North Korea isn’t stopping. Whether the powerful nuclear device it detonated Sunday really is compatible with an intercontinental ballistic missile matters far less than the fact that the Kim Jong Un regime now stands on the verge of nuclear breakout. Simply put, Kim is ever closer to being able to kill millions of people outside North Korea, not least Americans.
Which is precisely the message behind Pyongyang’s repeated missile tests — with more threatened for as early as this weekend — and Kim’s bluster barrage over the last several months.
Kim is driven by a systemic need to overturn the unfavorable equation on the Korean peninsula: The backward totalitarian North versus a prosperous and pleasant South. South Korea’s mere existence poses an existential threat to Pyongyang. Kim’s ultimate goal is to evict U.S. troops from the South through nuclear blackmail, then, through graduated escalation, isolate and bully risk-averse Seoul. Pyongyang’s latest actions take it a leap closer to achieving this goal.
The dangerous situation we’re facing was entirely predictable. For more than 20 years, policymakers of various political colors on both sides of the Pacific have treated North Korea’s growing nuclear and missile threat with condescension buttressed by dithery diplomacy. Seoul and Washington have alternated between halfhearted sanctions and sending billions of dollars of aid into Pyongyang’s coffers, at times even simultaneously sanctioning North Korea and subsidizing it. The effect has been wildly successful — for North Korea. Pyongyang has yet to see any advantage in giving up its carrot-and-stick nuclear posturing.
Full-throttled financial sanctions are America’s best and only option.
Yet not all is lost. As U.S. Ambassador to the United Nations Nikki Haley said this week at the Security Council, the “incremental approach” and “half measures” of the past must be replaced with the “strongest sanctions.” However, if the sanctions are strong only on paper, nothing will change. The U.S. and its allies have to invest time and resources to enforce them. Violators must be met with biting financial consequences. The U.S. is uniquely positioned to punish violators, thanks to the strength of the dollar.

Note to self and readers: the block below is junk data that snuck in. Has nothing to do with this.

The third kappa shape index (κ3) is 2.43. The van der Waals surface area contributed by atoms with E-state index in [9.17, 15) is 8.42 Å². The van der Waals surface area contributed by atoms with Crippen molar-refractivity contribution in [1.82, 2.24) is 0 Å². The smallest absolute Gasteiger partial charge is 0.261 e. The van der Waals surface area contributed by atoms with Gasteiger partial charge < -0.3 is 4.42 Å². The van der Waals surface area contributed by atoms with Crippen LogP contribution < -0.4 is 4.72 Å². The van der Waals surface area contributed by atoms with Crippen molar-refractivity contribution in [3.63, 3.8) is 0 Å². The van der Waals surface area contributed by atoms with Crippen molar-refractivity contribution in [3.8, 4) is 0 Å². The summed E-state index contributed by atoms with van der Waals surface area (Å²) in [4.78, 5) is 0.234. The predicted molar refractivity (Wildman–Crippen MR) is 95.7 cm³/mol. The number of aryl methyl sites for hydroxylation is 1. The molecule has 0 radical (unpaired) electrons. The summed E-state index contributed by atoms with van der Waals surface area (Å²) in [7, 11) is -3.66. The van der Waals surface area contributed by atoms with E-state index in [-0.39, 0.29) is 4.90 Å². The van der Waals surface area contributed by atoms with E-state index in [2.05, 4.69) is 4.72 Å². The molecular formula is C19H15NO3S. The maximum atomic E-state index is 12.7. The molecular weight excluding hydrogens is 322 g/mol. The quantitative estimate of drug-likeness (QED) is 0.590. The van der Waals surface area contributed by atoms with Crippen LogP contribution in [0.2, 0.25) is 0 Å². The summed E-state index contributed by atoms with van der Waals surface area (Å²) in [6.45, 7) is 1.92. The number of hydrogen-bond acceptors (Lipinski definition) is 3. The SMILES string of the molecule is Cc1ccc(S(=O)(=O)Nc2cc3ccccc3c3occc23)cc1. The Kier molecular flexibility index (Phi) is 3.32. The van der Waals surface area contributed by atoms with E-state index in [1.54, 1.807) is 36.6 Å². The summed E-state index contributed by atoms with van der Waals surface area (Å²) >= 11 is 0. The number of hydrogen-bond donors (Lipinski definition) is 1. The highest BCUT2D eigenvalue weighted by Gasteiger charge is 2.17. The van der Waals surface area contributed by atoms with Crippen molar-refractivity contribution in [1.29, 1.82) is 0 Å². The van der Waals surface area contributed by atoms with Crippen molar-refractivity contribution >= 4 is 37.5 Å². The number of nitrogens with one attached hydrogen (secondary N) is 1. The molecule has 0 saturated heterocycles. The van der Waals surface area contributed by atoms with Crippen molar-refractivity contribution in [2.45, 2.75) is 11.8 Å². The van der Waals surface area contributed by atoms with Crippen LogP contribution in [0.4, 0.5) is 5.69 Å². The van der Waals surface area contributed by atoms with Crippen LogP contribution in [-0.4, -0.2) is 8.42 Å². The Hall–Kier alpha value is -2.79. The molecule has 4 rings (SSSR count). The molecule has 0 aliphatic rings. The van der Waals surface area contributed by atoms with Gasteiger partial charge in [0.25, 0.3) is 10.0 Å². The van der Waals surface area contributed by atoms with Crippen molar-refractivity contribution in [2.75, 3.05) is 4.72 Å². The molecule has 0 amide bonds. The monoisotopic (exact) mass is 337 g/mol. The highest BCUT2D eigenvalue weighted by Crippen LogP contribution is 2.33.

The baffling fact is that the United States has never exerted the full force of its sanction power against Pyongyang. Until 2016, U.S. sanctions against North Korea were weaker in kind and degree than those against Sudan, Zimbabwe, Cuba and the Democratic Republic of Congo — states that pose no national security threat to the U.S. They were also far weaker than sanctions against Russia, Iran, Iraq, Syria and the Balkan states.
Even since 2016, Washington has held back from doing all it could do against North Korea. Self-deterred by exaggerated fears of more North Korean provocation and Chinese economic retaliation, the U.S. has yet to fine the largest of the Chinese banks and state companies that are in blatant violation of U.S. laws and U.N. Security Council resolutions regarding Pyongyang.
And yet money talks, as we saw in the curtailing of Iran’s nuclear ambitions. As the United States fined international companies and banks that continued to do prohibited business with Iran, Tehran — increasingly isolated — made the decision to return to negotiations. In just one example, the U.S. fined France’s largest bank, BNP Paribas, $8.9 billion for violating Iran sanctions (and those against Sudan and Cuba as well). The bank pleaded guilty, accepted the fine and withdrew from its Iran ties rather than be blocked out of the U.S. dollar system. In June, the U.S. put pressure on the Bank of Dandong, a small Chinese bank that serves as a dollar conduit for North Korean activities, but no fine or threatened block of the magnitude of the BNP Paribas action has been imposed on Chinese entities.
Through serious and sustained financial constriction, Washington could compel Kim to modify his behavior — freeze his nuclear and missile programs, open up his country and dismantle his gulags. Full denuclearization would not happen until Kim, under financial stress, could no longer placate his generals and faced the specter of regime collapse. Throughout the process, Washington must communicate to Kim and his cronies that there is a way out. Reform or abdicate. (Posh exile isn’t what Kim Jong Un deserves, but it would be a small price to pay for liberating the Korean peninsula.)
Pyongyang, although far from suicidal, needs to menace Washington if it has any hope of prevailing over Seoul. If the U.S. were to cave in and abandon South Korea, nothing would be resolved and the risk of another war started by the North would only increase. (The last time the U.S. withdrew troops from South Korea, in 1949, there was war the next year; it claimed tens of thousands of American lives. This time, nuclear weapons could be in play.)
Full-throttled financial sanctions — in the face of obfuscation, evasion, provocations and disingenuous negotiations — are America’s best and only option, short of military action. Temporary deals followed by premature relaxation of sanctions would only bring fake peace to the Korean peninsula and buy Pyongyang time and money. Give real peace — and an end to the Kim regime — a chance.
Sung-Yoon Lee is the Kim Koo-Korea Foundation professor of Korean studies and an assistant professor at the Fletcher School of Law and Diplomacy at Tufts University.
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